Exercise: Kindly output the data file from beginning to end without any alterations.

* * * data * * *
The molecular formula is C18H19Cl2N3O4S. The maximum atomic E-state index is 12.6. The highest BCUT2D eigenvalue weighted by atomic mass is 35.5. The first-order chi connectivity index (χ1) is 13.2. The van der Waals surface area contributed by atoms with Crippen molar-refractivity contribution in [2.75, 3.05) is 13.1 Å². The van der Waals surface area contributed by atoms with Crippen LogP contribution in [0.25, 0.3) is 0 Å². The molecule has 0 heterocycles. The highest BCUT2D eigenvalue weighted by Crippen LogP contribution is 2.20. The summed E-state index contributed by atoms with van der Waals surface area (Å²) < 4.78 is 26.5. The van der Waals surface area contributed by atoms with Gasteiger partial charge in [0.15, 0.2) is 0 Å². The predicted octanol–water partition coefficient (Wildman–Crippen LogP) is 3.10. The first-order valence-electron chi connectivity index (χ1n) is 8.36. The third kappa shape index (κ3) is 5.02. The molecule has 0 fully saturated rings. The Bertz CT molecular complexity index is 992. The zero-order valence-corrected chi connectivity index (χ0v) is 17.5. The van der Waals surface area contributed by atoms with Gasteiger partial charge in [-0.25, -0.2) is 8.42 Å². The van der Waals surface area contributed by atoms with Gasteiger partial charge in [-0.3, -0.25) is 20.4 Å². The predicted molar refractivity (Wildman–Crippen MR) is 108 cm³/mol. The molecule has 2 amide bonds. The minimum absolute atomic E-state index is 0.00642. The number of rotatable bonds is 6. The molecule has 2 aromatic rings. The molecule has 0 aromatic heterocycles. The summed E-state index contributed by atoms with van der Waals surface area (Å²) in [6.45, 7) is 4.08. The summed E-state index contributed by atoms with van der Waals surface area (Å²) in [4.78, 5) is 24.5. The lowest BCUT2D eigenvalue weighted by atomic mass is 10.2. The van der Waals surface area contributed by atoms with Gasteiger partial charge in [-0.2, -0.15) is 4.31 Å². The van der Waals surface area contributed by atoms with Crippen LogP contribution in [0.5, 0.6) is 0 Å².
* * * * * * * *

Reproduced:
The molecular formula is C18H19Cl2N3O4S. The maximum atomic E-state index is 12.6. The highest BCUT2D eigenvalue weighted by atomic mass is 35.5. The first-order chi connectivity index (χ1) is 13.2. The van der Waals surface area contributed by atoms with Crippen molar-refractivity contribution in [2.75, 3.05) is 13.1 Å². The van der Waals surface area contributed by atoms with Crippen LogP contribution in [0.25, 0.3) is 0 Å². The molecule has 0 heterocycles. The highest BCUT2D eigenvalue weighted by Crippen LogP contribution is 2.20. The summed E-state index contributed by atoms with van der Waals surface area (Å²) < 4.78 is 26.5. The van der Waals surface area contributed by atoms with Gasteiger partial charge in [0.15, 0.2) is 0 Å². The predicted octanol–water partition coefficient (Wildman–Crippen LogP) is 3.10. The first-order valence-electron chi connectivity index (χ1n) is 8.36. The third kappa shape index (κ3) is 5.02. The molecule has 0 fully saturated rings. The Bertz CT molecular complexity index is 992. The zero-order valence-corrected chi connectivity index (χ0v) is 17.5. The van der Waals surface area contributed by atoms with Gasteiger partial charge in [-0.25, -0.2) is 8.42 Å². The van der Waals surface area contributed by atoms with Gasteiger partial charge in [-0.3, -0.25) is 20.4 Å². The predicted molar refractivity (Wildman–Crippen MR) is 108 cm³/mol. The molecule has 2 amide bonds. The minimum absolute atomic E-state index is 0.00642. The number of rotatable bonds is 6. The molecule has 2 aromatic rings. The molecule has 0 aromatic heterocycles. The summed E-state index contributed by atoms with van der Waals surface area (Å²) in [6.45, 7) is 4.08. The summed E-state index contributed by atoms with van der Waals surface area (Å²) in [4.78, 5) is 24.5. The lowest BCUT2D eigenvalue weighted by atomic mass is 10.2. The van der Waals surface area contributed by atoms with Gasteiger partial charge in [-0.2, -0.15) is 4.31 Å². The van der Waals surface area contributed by atoms with Crippen LogP contribution in [0.5, 0.6) is 0 Å².